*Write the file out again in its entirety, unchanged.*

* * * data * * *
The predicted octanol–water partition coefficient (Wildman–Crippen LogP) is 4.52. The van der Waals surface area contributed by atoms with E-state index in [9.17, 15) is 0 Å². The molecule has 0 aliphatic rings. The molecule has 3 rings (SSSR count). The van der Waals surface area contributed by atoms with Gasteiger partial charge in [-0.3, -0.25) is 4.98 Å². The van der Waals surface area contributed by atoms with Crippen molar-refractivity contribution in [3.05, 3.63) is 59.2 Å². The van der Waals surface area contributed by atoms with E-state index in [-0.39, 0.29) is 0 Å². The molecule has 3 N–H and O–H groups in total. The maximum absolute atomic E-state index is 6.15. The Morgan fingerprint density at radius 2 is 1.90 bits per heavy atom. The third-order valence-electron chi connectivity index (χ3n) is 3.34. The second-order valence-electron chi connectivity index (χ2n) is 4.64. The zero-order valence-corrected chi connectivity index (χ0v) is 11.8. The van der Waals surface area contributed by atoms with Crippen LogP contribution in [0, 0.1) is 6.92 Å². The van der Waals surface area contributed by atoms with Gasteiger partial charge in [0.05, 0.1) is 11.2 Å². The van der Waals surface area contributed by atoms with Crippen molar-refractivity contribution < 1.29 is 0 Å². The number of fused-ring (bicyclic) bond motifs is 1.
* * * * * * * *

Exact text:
The predicted octanol–water partition coefficient (Wildman–Crippen LogP) is 4.52. The van der Waals surface area contributed by atoms with E-state index in [9.17, 15) is 0 Å². The molecule has 0 aliphatic rings. The molecule has 3 rings (SSSR count). The van der Waals surface area contributed by atoms with Gasteiger partial charge in [-0.3, -0.25) is 4.98 Å². The van der Waals surface area contributed by atoms with Crippen molar-refractivity contribution in [3.05, 3.63) is 59.2 Å². The van der Waals surface area contributed by atoms with E-state index in [-0.39, 0.29) is 0 Å². The molecule has 3 N–H and O–H groups in total. The maximum absolute atomic E-state index is 6.15. The Morgan fingerprint density at radius 2 is 1.90 bits per heavy atom. The third-order valence-electron chi connectivity index (χ3n) is 3.34. The second-order valence-electron chi connectivity index (χ2n) is 4.64. The zero-order valence-corrected chi connectivity index (χ0v) is 11.8. The van der Waals surface area contributed by atoms with Crippen LogP contribution in [0, 0.1) is 6.92 Å². The van der Waals surface area contributed by atoms with Gasteiger partial charge in [0.05, 0.1) is 11.2 Å². The van der Waals surface area contributed by atoms with Crippen molar-refractivity contribution < 1.29 is 0 Å². The number of fused-ring (bicyclic) bond motifs is 1.